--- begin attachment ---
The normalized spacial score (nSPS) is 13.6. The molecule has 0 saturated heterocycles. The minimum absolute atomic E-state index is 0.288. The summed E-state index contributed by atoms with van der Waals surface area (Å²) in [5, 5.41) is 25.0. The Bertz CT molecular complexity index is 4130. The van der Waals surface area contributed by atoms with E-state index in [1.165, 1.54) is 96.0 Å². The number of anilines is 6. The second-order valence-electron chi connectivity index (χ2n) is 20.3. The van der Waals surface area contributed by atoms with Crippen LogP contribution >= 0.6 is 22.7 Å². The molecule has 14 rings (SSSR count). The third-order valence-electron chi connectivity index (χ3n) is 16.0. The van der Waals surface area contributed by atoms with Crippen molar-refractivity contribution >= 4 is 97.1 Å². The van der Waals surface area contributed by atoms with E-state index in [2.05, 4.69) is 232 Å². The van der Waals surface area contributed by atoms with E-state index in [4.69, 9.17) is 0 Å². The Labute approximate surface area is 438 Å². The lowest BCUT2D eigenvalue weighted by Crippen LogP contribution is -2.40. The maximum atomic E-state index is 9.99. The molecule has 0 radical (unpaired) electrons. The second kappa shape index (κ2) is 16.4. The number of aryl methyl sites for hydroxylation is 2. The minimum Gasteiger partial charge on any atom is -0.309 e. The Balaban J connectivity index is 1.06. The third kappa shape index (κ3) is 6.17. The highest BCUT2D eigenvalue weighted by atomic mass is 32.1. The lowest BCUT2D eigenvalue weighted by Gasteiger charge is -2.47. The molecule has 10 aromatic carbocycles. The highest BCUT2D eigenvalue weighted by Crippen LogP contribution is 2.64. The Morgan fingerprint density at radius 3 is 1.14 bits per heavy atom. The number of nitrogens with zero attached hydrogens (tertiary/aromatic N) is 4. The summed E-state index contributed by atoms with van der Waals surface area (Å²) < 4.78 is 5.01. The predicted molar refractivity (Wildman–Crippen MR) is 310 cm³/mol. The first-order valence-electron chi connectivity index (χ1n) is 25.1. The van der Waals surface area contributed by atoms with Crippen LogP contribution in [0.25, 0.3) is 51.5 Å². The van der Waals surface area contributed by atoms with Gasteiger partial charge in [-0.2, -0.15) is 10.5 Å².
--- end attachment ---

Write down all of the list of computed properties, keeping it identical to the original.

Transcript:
The normalized spacial score (nSPS) is 13.6. The molecule has 0 saturated heterocycles. The minimum absolute atomic E-state index is 0.288. The summed E-state index contributed by atoms with van der Waals surface area (Å²) in [5, 5.41) is 25.0. The Bertz CT molecular complexity index is 4130. The van der Waals surface area contributed by atoms with E-state index in [1.165, 1.54) is 96.0 Å². The number of anilines is 6. The second-order valence-electron chi connectivity index (χ2n) is 20.3. The van der Waals surface area contributed by atoms with Crippen LogP contribution >= 0.6 is 22.7 Å². The molecule has 14 rings (SSSR count). The third-order valence-electron chi connectivity index (χ3n) is 16.0. The van der Waals surface area contributed by atoms with Crippen molar-refractivity contribution >= 4 is 97.1 Å². The van der Waals surface area contributed by atoms with E-state index in [2.05, 4.69) is 232 Å². The van der Waals surface area contributed by atoms with E-state index in [4.69, 9.17) is 0 Å². The Labute approximate surface area is 438 Å². The lowest BCUT2D eigenvalue weighted by Crippen LogP contribution is -2.40. The maximum atomic E-state index is 9.99. The molecule has 0 radical (unpaired) electrons. The second kappa shape index (κ2) is 16.4. The number of aryl methyl sites for hydroxylation is 2. The minimum Gasteiger partial charge on any atom is -0.309 e. The Balaban J connectivity index is 1.06. The third kappa shape index (κ3) is 6.17. The highest BCUT2D eigenvalue weighted by atomic mass is 32.1. The lowest BCUT2D eigenvalue weighted by Gasteiger charge is -2.47. The molecule has 10 aromatic carbocycles. The highest BCUT2D eigenvalue weighted by Crippen LogP contribution is 2.64. The Morgan fingerprint density at radius 3 is 1.14 bits per heavy atom. The number of nitrogens with zero attached hydrogens (tertiary/aromatic N) is 4. The summed E-state index contributed by atoms with van der Waals surface area (Å²) < 4.78 is 5.01. The predicted molar refractivity (Wildman–Crippen MR) is 310 cm³/mol. The first-order valence-electron chi connectivity index (χ1n) is 25.1. The van der Waals surface area contributed by atoms with Crippen LogP contribution in [0.25, 0.3) is 51.5 Å². The van der Waals surface area contributed by atoms with Gasteiger partial charge in [-0.2, -0.15) is 10.5 Å².